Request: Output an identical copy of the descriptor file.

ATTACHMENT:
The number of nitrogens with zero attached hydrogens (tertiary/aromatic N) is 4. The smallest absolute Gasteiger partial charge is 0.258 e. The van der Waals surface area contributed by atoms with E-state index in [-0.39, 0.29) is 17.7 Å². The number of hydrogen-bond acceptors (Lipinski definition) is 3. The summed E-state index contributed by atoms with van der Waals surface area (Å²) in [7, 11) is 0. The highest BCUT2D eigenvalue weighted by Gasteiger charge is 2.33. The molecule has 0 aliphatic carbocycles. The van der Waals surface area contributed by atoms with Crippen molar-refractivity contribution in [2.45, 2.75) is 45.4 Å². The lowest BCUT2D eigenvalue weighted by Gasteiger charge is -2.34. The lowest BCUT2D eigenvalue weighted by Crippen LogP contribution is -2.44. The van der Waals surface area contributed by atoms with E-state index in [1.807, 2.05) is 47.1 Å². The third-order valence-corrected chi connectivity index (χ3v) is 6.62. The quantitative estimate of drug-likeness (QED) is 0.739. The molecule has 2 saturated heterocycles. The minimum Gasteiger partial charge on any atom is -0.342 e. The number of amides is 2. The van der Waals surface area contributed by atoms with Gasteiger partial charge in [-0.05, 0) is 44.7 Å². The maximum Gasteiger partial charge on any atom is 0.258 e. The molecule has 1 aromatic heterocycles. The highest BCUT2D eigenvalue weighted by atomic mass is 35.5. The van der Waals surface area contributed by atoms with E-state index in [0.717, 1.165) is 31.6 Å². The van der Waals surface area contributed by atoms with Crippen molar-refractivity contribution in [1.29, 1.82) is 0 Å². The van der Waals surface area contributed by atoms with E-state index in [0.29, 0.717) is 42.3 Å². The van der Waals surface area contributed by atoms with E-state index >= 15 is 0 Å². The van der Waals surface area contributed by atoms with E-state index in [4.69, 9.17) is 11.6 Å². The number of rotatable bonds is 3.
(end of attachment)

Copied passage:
The number of nitrogens with zero attached hydrogens (tertiary/aromatic N) is 4. The smallest absolute Gasteiger partial charge is 0.258 e. The van der Waals surface area contributed by atoms with E-state index in [-0.39, 0.29) is 17.7 Å². The number of hydrogen-bond acceptors (Lipinski definition) is 3. The summed E-state index contributed by atoms with van der Waals surface area (Å²) in [7, 11) is 0. The highest BCUT2D eigenvalue weighted by Gasteiger charge is 2.33. The molecule has 0 aliphatic carbocycles. The van der Waals surface area contributed by atoms with Crippen molar-refractivity contribution in [2.45, 2.75) is 45.4 Å². The lowest BCUT2D eigenvalue weighted by Gasteiger charge is -2.34. The lowest BCUT2D eigenvalue weighted by Crippen LogP contribution is -2.44. The van der Waals surface area contributed by atoms with E-state index in [1.807, 2.05) is 47.1 Å². The third-order valence-corrected chi connectivity index (χ3v) is 6.62. The quantitative estimate of drug-likeness (QED) is 0.739. The molecule has 2 saturated heterocycles. The minimum Gasteiger partial charge on any atom is -0.342 e. The number of amides is 2. The van der Waals surface area contributed by atoms with Gasteiger partial charge in [-0.05, 0) is 44.7 Å². The maximum Gasteiger partial charge on any atom is 0.258 e. The molecule has 1 aromatic heterocycles. The highest BCUT2D eigenvalue weighted by atomic mass is 35.5. The van der Waals surface area contributed by atoms with E-state index in [0.717, 1.165) is 31.6 Å². The van der Waals surface area contributed by atoms with Crippen molar-refractivity contribution in [1.29, 1.82) is 0 Å². The van der Waals surface area contributed by atoms with E-state index in [0.29, 0.717) is 42.3 Å². The van der Waals surface area contributed by atoms with E-state index >= 15 is 0 Å². The van der Waals surface area contributed by atoms with E-state index in [4.69, 9.17) is 11.6 Å². The number of rotatable bonds is 3.